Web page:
Cast: Kay Kay Menon, Piyush Mishra, Deepti Naval, Prashant Narayan, Gautam Sharma, Shilpa Shukla, Pawan Malhotra, Vedita Pratap Singh
Directed by Ankush Bhatt
Rating: Taare Zameen Par
When I make a gangster movie, it will feature Muslim and Hindu extremists. The Hindus will wear saffron and the Muslims will flaunt smudgy eye make-up. There will be riots too and a tranny whore, a corrupt cop who swings both ways (between the two rival gangs), etc. This was probably director Ankush Bhatt's vision before he planned to make Bhindi Bazaar Inc.
Okay, to break this film down to a line: It's about a chess game, wherein every move is vaguely metaphoric and hence intercut with a pointless story from the lives of our two lead slum dogs, Darzi (Gautam Sharma) and Fateh (Prashant Narayan). These two are children when they're inducted into the world of pick-pocketing and kite-flying (yes, the two are very connected!).
After picking roughly 550 wallets each, they grow up to become capable henchmen for Mamu (Pawan Malhotra), a local ganglord. Mamu has a mami - Bano (Deepti Naval), many nameless henchmen and a mistress, Shabana (Vedita Pratap Singh), who only sleeps with about 14 men in this movie and with some in the audience. Mamu also has an arch-enemy, an extremist Hindu, Pandey (Piyush Mishra) who had his fingers chopped-off by Mamu himself in a non-sepia flashback. Needless to say, Pandey and gang make several attempts to avenge this and Mamu's men don't let the action choreographer snooze on the sets either.
If you care, the chess game is being played between Shroff (Kay Kay Menon) and Darzi. The former responds to every move made by the latter with raised eye-brows and a bedazzled expression. The conversation between the two is, well, idiotically insightful with dialogues like, "Zindagi mein pata nahin chalta, kaunse mohre kale hain, aur kaunse safed." And they're not even drinking in this scene!
The movie prances about like a headless chicken with predictable internal conspiracies that can be briefly conveyed in this dialogue, 'Ek Mamu mara, toh doosra bana'. We also have a list of cast members who're often forgotten or not informed about the shoot location. They stroll in and out of scenes, without a definite purpose. Kajri (Shilpa Shukla) leads this pack, looking like a mare with a nose ring, hanging with the Mamu clan, hoping for a love angle and dialogues (and perhaps a 'Chak De!' sequel?). Then there's Darzi's love interest, Simran (Shweta Varma) who manages 95 % of her scenes in a public bus, limiting her relationship prospects to frivolous conversation. But the most bizarre and barely-there award goes to Jackie Shroff who plays a narcotics cop. His shots seem to be taken through candid camera, as he aimlessly lurks into the frame, mumbles lines that can't be interpreted and sways his bloated self for a quick exit.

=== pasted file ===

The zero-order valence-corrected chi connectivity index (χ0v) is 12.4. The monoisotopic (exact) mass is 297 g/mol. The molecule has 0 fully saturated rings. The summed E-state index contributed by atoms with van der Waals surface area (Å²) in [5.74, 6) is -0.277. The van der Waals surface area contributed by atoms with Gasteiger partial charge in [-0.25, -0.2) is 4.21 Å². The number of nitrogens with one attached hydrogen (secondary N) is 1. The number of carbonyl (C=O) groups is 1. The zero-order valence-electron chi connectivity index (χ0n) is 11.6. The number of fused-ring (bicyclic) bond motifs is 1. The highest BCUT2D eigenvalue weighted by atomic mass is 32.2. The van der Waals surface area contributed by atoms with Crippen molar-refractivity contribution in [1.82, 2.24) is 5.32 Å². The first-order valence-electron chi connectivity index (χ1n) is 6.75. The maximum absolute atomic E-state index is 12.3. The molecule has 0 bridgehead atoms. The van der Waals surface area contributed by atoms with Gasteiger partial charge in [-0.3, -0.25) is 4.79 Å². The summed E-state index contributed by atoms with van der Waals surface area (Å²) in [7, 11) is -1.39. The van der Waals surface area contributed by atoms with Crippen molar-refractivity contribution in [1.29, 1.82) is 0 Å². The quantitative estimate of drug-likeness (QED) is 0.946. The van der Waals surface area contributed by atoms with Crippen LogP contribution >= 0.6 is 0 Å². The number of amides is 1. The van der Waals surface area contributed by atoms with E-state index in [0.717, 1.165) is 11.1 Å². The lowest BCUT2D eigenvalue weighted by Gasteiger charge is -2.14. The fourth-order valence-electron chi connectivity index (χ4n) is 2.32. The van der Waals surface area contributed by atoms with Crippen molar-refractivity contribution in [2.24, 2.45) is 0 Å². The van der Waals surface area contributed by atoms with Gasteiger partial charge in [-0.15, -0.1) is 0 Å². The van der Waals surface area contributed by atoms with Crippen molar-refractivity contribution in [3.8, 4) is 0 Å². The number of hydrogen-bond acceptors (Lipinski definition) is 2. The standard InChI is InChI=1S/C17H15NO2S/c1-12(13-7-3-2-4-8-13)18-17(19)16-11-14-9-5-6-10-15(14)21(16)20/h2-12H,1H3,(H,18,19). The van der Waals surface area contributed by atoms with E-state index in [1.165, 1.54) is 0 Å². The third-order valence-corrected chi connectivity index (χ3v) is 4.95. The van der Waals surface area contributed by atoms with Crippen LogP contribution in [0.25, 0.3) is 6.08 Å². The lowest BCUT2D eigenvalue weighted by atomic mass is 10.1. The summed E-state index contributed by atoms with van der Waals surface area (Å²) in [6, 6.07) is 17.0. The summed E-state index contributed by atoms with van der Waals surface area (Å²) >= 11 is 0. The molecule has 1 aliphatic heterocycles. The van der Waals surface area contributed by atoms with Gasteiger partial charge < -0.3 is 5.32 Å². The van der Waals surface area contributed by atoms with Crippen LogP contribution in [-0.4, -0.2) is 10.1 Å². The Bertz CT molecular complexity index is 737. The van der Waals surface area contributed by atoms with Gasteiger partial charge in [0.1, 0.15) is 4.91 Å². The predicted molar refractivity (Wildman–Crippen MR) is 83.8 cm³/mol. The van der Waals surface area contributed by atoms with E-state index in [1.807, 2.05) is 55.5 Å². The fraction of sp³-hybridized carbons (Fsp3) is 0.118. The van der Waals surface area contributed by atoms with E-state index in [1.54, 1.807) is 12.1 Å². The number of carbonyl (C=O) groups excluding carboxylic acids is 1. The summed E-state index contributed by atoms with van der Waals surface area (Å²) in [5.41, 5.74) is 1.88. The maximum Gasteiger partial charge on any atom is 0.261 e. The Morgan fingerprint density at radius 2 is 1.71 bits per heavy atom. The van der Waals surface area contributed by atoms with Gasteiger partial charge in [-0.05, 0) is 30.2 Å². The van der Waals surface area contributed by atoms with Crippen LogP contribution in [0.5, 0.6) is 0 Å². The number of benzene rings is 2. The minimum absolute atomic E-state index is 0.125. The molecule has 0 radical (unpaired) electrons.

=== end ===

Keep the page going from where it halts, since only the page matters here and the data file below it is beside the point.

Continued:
The film's overall production quality is comparable to that of regional reality TV and the background score is solely there to hold up feeble dialogues. What is more upsetting is that veteran actors such as Deepti Naval seem to be wasted and even dependable talent such as Pawan Malhotra and Kay Kay Menon can't save this Titanic.
Making films that unearth the filth and grime of our beloved Metropolis, Mumbai, is no longer a safe bet. Not, if they're stuffed with clichés and dialogues that remind you of the back of trucks, like this one.
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